I long fantasized about winning the lottery. When I was an active drunk, I was certain it would get me sober. When I was spiritually empty, I was certain it would fulfill me. Now, years later, I am grateful thatthe universe did not fulfill my wish. As Ralph Waldo Emerson said: “No change of circumstances can repair a defect of character.” I was a defective character.
Would I have even bothered seeking help if I had won? What would have become of me? I am pretty certain my character defects, fueled with millions in unearned cash, would have been my undoing.
Twelve Step sobriety is an exercise in dealing with character defects. It’s an ongoing process that lasts a lifetime. How I cringe when I hear someone in a recovery meeting share about step work only in the past tense. This is not a one-and-done-deal. My character defects weren’t miraculously lifted the first time I looked at Steps Six and Seven. And I am presently learning that the best I can hope for is remission, not cure.
You see I am an IT consultant. Sometimes I get real jobs but often I am working on a contract. Contracts have start and end dates. There is no certainty. No permanency.
As of this writing, the end date of my current contract is fast approaching. Knowing this would occur, I started the search for my next gig some time ago. I got offers from several consultancies but they were contingent offers. That is, the consultancy has to land a new engagement before they put me on payroll. It’s all the fun of interviewing, background checks, and reviewing offer letters only to get to “maybe.”
Tick tock. The end of employment is fast approaching and nothing new has firmed up. Being the bipolar alcoholic that I am–actually just being human I suspect–this has generated more than a little angst. This fear was more back of mind until this week when I learned my present engagement may not be extended two additional months as I had anticipated. Another project has consumed more dollars than originally budgeted; projects like the one I am on are paying the price.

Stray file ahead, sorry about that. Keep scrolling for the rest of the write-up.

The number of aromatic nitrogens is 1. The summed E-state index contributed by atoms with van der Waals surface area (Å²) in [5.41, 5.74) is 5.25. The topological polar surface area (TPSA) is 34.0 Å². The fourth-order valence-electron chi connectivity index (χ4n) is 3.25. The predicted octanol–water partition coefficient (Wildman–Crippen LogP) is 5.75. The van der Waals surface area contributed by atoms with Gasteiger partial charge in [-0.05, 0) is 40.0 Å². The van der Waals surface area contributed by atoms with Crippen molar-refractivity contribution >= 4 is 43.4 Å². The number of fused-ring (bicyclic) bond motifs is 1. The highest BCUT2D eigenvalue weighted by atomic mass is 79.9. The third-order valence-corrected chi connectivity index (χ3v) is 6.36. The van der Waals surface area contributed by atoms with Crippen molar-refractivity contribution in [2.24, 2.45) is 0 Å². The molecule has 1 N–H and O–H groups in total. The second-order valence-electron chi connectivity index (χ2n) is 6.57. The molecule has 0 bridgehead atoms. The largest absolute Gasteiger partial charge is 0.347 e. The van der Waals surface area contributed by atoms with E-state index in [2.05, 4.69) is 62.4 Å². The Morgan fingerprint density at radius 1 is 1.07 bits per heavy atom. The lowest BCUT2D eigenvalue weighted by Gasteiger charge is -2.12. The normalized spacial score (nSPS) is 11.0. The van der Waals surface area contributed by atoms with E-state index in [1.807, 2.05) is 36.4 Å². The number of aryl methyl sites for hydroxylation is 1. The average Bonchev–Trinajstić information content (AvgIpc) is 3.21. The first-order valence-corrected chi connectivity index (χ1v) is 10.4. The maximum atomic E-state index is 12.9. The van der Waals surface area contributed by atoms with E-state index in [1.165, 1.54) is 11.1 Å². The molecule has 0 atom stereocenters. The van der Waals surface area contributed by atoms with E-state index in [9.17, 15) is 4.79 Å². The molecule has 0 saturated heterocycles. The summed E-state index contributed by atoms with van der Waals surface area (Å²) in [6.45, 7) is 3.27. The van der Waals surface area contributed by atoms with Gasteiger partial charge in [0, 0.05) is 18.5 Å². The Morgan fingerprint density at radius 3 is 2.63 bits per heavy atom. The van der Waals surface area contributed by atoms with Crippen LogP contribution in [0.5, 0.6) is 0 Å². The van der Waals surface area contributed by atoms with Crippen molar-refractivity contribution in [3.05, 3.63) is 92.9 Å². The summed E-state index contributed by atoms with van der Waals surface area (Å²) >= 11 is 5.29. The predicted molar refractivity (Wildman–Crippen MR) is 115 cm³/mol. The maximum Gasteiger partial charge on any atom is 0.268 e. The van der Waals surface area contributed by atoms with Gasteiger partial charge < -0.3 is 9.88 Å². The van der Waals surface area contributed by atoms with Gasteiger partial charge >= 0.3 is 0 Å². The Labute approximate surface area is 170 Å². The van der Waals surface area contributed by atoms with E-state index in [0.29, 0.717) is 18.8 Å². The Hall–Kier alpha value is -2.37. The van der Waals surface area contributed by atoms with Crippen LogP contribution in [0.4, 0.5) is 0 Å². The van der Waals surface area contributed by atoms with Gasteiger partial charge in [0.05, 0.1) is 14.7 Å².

To say I dealt with this news with grace and dignity would seriously fail to describe my situation. There was fear … gut churning fear. And character defects I had thought long put to bed began to reemerge. Within hours of getting the bad news I was barely functional.
One way to look at character defects is to see them as fear wearing its various guises: Pride, anger, sloth, gluttony, lust, greed, envy, etc. My character defects, when active, tend to be disruptive. I make bad situations worse. But the real concern is that they separate me from my inner guide. As is always the case, but especially now, I need to be well in tune with inner guidance.
Fortunately I have learned from those who have gone before. I may have churned for half a day but I eventually decided to take action. There was no need to make the situation worse. Twelve Step recovery has provided a kit of spiritual tools. I had but to pick it up and get into action.
Though my thinking was muddled with fear, I knew to get on the phone with my sponsor and schedule a time to meet that same day–no time for procrastination. When we met up I got honest. No matter how ridiculous the thoughts that had cropped up that day had been (e.g., quitting abruptly to teach “them” a lesson) I got those thoughts in front of my sponsor.
In response, my sponsor got back to basics. “Picture the worst case scenario and ask yourself if you can handle that,” he advised. “Remember our literature advises us to ask God at once to remove these fears.” Oh yeah, did I think to pray.
We talked some more and he reminded me of how others we both know are going through situations much worse than mine. That helped put my issues in perspective. It’s said that if we all put our own individual problems in a basket and then discussed them with each other we would ultimately pick our own problems back out to deal with.
Call sponsor. Discuss openly. Pray for the fear to be removed. It’s a simple formula but it works. Of course the results weren’t immediate. If you stop shaking a bell, it takes time for that clapper inside to calm down. For me, it took until noon the next day … and there were a lot of prayers in between.
With time, the gnawing feeling of fear subsided and once again I was able to tap into inner guidance. Needless to say, the job search and the decision making have gone much better once the fear and associated character defects were minimized.
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